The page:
Document Type

Closed Project

Publication Date

Winter 2009

Instructor

Tugrul Daim

Course Title

Management of Engineering and Technology

Course Number

ETM 520/620

Abstract

Nations take great interest in their energy policy as it ensures the quality of life for its people and also has a major impact on their economy. Within the context of the European Union, many benchmarks have been set in terms of increasing the use of renewable energy sources, but this alone is not adequate in providing base-load electricity supply. Member nations have chosen to go in different directions in addressing this issue based on factors such as political, economic and technological issues. Two nations that represent the vast extremes of national energy mix are France and Germany. France, due to low fossil fuel reserves, has chosen to develop and rely on nuclear energy as its primary source. Germany, on the other hand, has gone the way of renewable sources but still relies heavily on coal. The search for a technical assessment regarding these countries and their energy mix proved unsuccessful, but developing a Hierarchical Decision Model could prove to be beneficial for energy departments. It was thought a model could be built using the available information regarding the various energy mixes of the countries. Using the technologies as alternatives, and determining the criteria which each satisfied, a model was developed to show what each nation weighted as high importance. The study showed a couple results. First was that social/political factors were overwhelmingly low importance. It was also found to not completely reflect the countries’ portfolios, suggesting more research must be done to refine and extend the model. Also, experts need to be consulted and areas such as public opinion need to be quantified. Ultimately, the model developed could help nations around the globe assess their needs and develop an energy mix suited to those needs.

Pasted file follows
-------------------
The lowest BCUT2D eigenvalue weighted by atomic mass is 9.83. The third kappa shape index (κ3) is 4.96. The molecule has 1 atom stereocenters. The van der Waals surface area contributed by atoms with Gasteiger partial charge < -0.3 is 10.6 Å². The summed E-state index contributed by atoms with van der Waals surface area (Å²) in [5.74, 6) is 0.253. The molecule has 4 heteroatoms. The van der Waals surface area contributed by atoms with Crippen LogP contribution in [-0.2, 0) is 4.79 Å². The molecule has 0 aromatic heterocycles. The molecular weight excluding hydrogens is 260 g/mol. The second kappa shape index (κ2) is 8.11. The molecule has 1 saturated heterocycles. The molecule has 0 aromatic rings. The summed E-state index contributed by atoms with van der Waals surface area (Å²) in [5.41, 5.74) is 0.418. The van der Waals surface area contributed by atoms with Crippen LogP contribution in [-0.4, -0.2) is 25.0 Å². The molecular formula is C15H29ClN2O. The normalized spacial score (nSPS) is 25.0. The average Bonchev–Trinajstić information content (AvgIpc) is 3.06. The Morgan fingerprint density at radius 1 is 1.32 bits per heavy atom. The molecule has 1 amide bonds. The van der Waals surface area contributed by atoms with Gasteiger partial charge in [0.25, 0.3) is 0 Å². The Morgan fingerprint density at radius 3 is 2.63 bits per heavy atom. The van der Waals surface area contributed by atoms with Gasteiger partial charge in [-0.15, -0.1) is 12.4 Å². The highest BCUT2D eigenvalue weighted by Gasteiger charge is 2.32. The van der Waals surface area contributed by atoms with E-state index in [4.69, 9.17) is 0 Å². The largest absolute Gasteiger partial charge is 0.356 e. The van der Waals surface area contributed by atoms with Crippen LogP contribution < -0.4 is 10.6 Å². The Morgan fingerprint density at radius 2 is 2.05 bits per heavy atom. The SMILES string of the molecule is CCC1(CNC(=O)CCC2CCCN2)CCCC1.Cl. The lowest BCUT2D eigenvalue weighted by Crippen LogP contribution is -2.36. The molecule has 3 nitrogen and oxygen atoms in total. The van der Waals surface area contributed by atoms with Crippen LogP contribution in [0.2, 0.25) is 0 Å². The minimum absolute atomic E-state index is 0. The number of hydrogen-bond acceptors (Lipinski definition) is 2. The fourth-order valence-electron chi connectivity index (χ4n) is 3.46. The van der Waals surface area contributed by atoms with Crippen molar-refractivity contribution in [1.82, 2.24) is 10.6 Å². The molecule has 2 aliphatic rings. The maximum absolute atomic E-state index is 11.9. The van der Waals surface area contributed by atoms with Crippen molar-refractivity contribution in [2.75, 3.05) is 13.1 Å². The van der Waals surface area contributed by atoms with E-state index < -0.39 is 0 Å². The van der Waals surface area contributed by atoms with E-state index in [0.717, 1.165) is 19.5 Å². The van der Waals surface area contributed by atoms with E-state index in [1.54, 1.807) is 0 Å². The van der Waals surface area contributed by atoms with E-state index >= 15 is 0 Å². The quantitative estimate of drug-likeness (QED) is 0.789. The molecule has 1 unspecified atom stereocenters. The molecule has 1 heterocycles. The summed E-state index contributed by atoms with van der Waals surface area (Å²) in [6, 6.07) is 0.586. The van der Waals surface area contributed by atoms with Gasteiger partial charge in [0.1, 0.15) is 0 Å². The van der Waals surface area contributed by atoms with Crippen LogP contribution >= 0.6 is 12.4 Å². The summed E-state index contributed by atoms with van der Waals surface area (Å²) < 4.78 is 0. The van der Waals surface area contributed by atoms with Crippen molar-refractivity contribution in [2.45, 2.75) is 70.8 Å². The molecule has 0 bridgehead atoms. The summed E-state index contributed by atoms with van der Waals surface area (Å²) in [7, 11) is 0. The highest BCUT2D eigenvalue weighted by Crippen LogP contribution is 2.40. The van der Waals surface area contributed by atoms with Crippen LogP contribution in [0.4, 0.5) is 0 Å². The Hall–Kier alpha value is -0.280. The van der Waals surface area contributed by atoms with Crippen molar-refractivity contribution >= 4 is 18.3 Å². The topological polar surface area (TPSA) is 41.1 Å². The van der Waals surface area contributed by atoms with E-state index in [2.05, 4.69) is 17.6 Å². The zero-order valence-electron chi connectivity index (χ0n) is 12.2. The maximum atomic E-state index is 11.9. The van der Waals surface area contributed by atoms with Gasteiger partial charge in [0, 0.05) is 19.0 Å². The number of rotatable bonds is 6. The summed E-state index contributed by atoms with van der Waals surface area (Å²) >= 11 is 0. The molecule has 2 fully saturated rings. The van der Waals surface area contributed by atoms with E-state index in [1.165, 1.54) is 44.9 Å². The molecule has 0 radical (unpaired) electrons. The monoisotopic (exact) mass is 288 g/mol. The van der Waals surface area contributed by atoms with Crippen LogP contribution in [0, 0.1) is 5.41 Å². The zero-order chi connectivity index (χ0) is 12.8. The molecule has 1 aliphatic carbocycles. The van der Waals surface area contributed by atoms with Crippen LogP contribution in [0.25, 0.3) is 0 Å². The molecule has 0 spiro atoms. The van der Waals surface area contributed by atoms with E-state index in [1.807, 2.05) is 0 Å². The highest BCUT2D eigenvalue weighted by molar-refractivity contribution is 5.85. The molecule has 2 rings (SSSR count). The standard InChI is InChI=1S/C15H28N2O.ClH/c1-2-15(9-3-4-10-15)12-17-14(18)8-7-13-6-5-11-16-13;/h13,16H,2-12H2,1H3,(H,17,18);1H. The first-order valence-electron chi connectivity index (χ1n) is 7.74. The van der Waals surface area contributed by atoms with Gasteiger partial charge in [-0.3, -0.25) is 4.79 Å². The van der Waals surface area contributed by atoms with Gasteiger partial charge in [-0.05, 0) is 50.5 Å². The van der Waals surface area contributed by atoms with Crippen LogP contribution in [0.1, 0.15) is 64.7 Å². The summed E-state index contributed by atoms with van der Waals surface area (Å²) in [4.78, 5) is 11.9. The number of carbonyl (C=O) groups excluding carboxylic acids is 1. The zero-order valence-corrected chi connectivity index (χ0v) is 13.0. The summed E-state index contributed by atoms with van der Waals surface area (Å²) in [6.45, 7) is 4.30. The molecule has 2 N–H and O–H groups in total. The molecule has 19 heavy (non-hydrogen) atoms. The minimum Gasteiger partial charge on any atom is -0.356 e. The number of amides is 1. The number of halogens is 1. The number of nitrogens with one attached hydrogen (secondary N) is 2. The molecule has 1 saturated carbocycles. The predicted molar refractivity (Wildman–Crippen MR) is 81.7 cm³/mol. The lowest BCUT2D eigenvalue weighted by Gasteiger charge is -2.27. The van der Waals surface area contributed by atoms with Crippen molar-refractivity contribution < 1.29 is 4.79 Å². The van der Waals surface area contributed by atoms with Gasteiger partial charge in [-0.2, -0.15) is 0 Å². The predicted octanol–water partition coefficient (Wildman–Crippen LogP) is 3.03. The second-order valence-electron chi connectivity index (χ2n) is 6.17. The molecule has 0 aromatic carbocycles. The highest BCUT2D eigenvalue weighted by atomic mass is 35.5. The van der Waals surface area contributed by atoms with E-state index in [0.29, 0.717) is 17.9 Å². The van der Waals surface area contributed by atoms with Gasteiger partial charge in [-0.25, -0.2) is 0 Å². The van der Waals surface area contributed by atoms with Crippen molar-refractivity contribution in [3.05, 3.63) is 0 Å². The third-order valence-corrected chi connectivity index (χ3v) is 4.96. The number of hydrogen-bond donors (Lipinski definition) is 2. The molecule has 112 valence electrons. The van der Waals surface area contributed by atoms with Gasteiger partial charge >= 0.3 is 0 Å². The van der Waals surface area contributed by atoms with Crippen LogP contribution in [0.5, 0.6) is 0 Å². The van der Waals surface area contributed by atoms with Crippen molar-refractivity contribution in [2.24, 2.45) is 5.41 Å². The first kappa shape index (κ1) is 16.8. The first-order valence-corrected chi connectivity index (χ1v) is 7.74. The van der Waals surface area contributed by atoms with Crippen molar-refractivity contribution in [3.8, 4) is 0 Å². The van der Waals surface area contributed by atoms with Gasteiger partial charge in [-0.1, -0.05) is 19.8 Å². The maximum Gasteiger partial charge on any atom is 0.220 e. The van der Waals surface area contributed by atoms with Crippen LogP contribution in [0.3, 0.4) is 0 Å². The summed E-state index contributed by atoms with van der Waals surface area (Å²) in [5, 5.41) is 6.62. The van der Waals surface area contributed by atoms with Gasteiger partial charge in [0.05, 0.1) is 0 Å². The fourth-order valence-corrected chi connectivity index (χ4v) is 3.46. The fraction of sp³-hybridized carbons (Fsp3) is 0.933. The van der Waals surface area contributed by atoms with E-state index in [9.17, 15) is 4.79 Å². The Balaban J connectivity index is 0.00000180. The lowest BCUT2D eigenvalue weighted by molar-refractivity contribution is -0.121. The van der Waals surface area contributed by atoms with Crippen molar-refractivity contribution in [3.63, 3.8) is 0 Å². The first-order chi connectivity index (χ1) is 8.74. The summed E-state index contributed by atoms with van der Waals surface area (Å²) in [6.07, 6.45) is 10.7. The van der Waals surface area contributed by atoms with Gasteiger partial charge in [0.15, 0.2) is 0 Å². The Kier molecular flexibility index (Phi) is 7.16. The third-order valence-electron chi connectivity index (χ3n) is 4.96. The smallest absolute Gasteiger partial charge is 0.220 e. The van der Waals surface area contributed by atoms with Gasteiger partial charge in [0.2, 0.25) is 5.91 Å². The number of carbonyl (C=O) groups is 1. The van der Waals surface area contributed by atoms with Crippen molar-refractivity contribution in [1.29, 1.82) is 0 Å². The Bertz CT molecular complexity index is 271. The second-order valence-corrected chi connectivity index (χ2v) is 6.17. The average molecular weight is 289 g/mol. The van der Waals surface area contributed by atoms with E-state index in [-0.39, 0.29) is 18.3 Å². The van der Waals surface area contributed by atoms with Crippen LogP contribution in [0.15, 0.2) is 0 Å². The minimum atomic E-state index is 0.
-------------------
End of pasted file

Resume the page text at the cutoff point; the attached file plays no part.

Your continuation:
Description

This project is only available to students, faculty, and staff of Portland State University.

Persistent Identifier

http://archives.pdx.edu/ds/psu/22883

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